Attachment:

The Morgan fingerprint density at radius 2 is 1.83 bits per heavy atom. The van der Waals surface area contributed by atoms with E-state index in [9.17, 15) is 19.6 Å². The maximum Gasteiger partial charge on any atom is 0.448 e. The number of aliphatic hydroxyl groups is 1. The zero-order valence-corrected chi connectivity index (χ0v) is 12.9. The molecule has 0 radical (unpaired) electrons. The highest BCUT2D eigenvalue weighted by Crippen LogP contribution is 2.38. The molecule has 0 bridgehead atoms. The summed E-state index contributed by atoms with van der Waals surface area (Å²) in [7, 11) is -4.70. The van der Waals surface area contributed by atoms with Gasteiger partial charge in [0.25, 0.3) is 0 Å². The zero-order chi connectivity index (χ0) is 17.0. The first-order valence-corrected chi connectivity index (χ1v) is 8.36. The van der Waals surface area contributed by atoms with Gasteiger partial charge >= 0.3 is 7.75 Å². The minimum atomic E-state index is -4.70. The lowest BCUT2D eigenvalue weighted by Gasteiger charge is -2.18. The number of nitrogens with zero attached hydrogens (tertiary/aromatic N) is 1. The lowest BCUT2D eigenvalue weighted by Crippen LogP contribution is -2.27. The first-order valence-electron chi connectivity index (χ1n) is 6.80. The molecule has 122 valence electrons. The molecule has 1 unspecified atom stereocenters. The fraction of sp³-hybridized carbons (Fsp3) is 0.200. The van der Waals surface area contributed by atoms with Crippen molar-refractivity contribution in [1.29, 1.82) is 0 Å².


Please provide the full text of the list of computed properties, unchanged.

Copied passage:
The Morgan fingerprint density at radius 2 is 1.83 bits per heavy atom. The van der Waals surface area contributed by atoms with E-state index in [9.17, 15) is 19.6 Å². The maximum Gasteiger partial charge on any atom is 0.448 e. The number of aliphatic hydroxyl groups is 1. The zero-order valence-corrected chi connectivity index (χ0v) is 12.9. The molecule has 0 radical (unpaired) electrons. The highest BCUT2D eigenvalue weighted by Crippen LogP contribution is 2.38. The molecule has 0 bridgehead atoms. The summed E-state index contributed by atoms with van der Waals surface area (Å²) in [7, 11) is -4.70. The van der Waals surface area contributed by atoms with Gasteiger partial charge in [0.25, 0.3) is 0 Å². The zero-order chi connectivity index (χ0) is 17.0. The first-order valence-corrected chi connectivity index (χ1v) is 8.36. The van der Waals surface area contributed by atoms with Gasteiger partial charge >= 0.3 is 7.75 Å². The minimum atomic E-state index is -4.70. The lowest BCUT2D eigenvalue weighted by Gasteiger charge is -2.18. The number of nitrogens with zero attached hydrogens (tertiary/aromatic N) is 1. The lowest BCUT2D eigenvalue weighted by Crippen LogP contribution is -2.27. The first-order valence-electron chi connectivity index (χ1n) is 6.80. The molecule has 122 valence electrons. The molecule has 1 unspecified atom stereocenters. The fraction of sp³-hybridized carbons (Fsp3) is 0.200. The van der Waals surface area contributed by atoms with Crippen molar-refractivity contribution in [1.29, 1.82) is 0 Å².